When I traveled to the central coast of Washington state each summer in the 1990s, there was a small room attached to the Quileute senior center that served as the museum for the tribe . On display were artifacts — mostly baskets — that depicted large canoes of Quileute in pursuit of Humpback whales. Now days, they no longer hunt whales, but still fish salmon and halibut.
Perhaps more amazing than harpooning whales on the open ocean from hand-carved cedar canoes, was the ancient Quileute practice of constructing communal structures using two hundred foot long logs — thick as a man is tall — as clear-span ridge beams, by using earthen ramps, cedar fiber ropes, and human muscle power. Both required elaborate preparation and organizing.
My friend Benny, who was part Hoh, once told me stories of growing up there during and after World War Two. The Hoh res had no road, and was reachable only by friends who came in boats, but the Quileute res had a road that connected their village of LaPush with the Olympic rainforest logging town of Forks. Still, by war’s end, the Quileute had no electricity or phones.
Benny remembered fondly those days as a kid when everyone gathered for a potluck each night after hunting, fishing and gathering all day, to share food and stories around a campfire until they drifted off to their beds. He also recalled happily the time as a teenager when the Bureau of Indian Affairs offered the Quileute electricity if they would dig holes for the cedar poles that would connect LaPush by copper wire to Forks. This big project of digging miles of post holes, that began each day with a hike in the woods together — often catching a glimpse of bears, elk, and other wildlife — and was interrupted by a picnic mid-day, concluded with berry-picking and wood-gathering on their way home–another highlight of cooperative effort in his youth.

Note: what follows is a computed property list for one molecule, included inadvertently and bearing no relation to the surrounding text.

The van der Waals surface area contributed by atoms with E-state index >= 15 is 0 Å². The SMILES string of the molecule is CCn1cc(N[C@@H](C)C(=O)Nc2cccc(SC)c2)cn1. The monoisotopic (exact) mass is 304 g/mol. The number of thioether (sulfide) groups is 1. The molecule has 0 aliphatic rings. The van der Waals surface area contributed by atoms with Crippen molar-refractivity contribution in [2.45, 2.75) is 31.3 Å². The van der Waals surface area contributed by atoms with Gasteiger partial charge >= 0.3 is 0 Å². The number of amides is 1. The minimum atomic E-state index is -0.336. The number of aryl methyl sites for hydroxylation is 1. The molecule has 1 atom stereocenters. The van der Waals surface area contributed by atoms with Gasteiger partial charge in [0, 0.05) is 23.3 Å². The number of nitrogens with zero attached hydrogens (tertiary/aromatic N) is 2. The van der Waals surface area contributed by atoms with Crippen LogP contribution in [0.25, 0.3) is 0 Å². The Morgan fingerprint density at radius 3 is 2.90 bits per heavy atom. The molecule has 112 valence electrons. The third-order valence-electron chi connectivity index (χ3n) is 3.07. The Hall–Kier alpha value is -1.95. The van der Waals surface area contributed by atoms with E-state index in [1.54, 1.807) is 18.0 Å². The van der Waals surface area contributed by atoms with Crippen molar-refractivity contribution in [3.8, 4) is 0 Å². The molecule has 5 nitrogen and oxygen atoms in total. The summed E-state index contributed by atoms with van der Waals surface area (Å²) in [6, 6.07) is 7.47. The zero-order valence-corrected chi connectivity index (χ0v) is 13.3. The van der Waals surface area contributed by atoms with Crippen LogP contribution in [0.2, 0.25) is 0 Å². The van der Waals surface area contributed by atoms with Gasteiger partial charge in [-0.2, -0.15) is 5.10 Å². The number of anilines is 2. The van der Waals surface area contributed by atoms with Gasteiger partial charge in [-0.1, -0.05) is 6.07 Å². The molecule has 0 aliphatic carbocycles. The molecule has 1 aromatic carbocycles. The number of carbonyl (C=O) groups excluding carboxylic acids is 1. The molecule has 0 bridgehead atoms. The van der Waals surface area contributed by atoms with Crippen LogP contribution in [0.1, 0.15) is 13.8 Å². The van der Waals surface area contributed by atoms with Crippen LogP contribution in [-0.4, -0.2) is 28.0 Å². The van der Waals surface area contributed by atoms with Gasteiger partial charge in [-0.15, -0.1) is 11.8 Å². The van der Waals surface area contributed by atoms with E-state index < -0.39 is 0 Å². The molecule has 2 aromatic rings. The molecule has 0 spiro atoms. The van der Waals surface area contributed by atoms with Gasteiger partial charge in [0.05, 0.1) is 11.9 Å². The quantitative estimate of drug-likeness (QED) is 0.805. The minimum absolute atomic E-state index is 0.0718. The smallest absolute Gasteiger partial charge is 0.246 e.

But Benny also recalled the changes that happened as his friends and relatives acquired refrigerators and radios that allowed them to keep surplus food and eat by incandescent light in their homes while listening to radio programs. Slowly, fewer and fewer gathered around the campfire to hear the stories that had been told there for thousands of years.
About this time of subtle social change, Benny learned to scuba dive at the Quileute Coast Guard Station, and started borrowing gear to watch the Gray whales each spring and fall when they stopped at LaPush to rub the barnacles off their bellies on the perfectly-sloped, gravelly beach. Most times, Benny just sat on the bottom blowing bubbles from his diving mask and looking eye-to-eye with his mammalian cousins who’d stopped in on their semi-annual migrations, as they’d done at this rocky shore they’d shared with the Quileute for hundreds of generations.
Ten years back, when Benny returned to the other world to share stories with his ancestors, I remembered these stories he told me over the phone one morning, while holding his drum and the photo I’d sent him of the new canoe carved by his childhood friend at LaPush. He was thinking of maybe going back for a visit during the great gathering of tribal ocean paddlers from Canada and Washington that I told him I’d seen advertised while camping out there on vacation.
I don’t know if he made it back, but I like to think that he’s happy more people are starting to appreciate the values of cooperation, reciprocity, and sharing he grew up with. It would make him feel good.